- Old Saxon by James E. Cathey
Old Saxon is a West Germanic language that was spoken from the sixth to the eleventh century in the northwest of what is present-day Germany. The corpus includes documents of various types, but the principal testimony of the language comes from the Heliand, an alliterative poem that concerns the life of Christ consisting of 5983 lines probably composed in the second quarter of the ninth century in language appropriate to Saxon society, and a 337-line fragment of a translation of Genesis.
Before turning to the grammar itself, Cathey places Old Saxon into its historical context, sets out the composition of the corpus, provides an enlightening synopsis of the Christianization of the Saxons, discusses the difficulties the language presented to the conversion process owing to the very different worldview of its speakers, sets out the writing system, and describes influence on the language from East Franconian and Frisian betrayed by orthography. Turning next to the Heliand, C discusses the extant manuscripts, meter and poetic ornamentation, and the date of composition of the poem.
The grammar itself provides a rich range of detail, considering its brevity. The section on phonology traces diachronic developments from proto-Germanic to Old Saxon and also addresses what one can surmise from the extensive graphemic variation found in the manuscripts. The section on morphology, aside from setting out the inflectional patterns for the various classes of word categories, also describes the syntactic usage of the nominal cases. Further sections focus on stress assignment, derivational morphology, and nominal compounding and outline the case usage and semantics of prepositions. The section on syntax examines unmarked and marked clausal configurations, subordination, attributive and predicative constructions, and comparative and superlative constructions. C follows Irmengard Rauch (The Old Saxon language: Grammar, epic narrative, linguistic interference, New York: Peter Lang, 1994, 24–31) in viewing Old Saxon as a V1 language that allowed preposing for topicalization, but the examples cited appear to me to be more consistent with a V2 analysis —like many older and contemporary Germanic languages—in which surface V1 configurations are the product of narrative inversion. The volume closes with a brief discussion of loanwords from Latin, Greek, and other Germanic languages and a sample text of five lines.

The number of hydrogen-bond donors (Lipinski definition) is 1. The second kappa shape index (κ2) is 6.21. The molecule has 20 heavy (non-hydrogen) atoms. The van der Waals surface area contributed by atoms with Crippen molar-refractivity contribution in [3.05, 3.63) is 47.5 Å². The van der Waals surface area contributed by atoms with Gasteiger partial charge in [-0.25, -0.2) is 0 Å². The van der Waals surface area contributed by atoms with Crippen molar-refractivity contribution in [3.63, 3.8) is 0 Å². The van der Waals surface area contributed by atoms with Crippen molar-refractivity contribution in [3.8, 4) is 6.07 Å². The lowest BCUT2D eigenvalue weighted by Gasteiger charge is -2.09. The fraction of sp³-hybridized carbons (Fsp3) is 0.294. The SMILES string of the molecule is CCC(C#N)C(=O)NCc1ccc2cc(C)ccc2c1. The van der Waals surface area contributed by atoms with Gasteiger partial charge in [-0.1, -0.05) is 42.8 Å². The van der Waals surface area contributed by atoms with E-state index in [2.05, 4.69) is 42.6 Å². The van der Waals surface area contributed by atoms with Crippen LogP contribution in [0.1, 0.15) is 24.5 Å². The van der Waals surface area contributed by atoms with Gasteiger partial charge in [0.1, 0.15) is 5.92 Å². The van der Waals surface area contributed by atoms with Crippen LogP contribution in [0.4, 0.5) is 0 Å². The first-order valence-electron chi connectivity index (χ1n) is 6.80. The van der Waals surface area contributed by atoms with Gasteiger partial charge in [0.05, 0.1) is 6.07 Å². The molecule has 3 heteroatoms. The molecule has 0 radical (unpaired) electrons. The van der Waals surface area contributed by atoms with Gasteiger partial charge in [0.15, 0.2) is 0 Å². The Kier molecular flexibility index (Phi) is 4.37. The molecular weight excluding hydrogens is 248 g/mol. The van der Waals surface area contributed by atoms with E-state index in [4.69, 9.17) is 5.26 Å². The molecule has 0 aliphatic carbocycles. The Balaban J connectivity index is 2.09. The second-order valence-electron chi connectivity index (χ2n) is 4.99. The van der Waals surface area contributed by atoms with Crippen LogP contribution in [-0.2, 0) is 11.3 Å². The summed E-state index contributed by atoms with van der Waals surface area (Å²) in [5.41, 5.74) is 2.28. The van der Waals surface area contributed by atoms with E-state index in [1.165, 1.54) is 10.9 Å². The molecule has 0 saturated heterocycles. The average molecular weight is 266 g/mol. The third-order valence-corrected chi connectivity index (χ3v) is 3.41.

C’s presentation of Old Saxon packs copious information into few pages and will serve those with either diachronic or synchronic interests very well.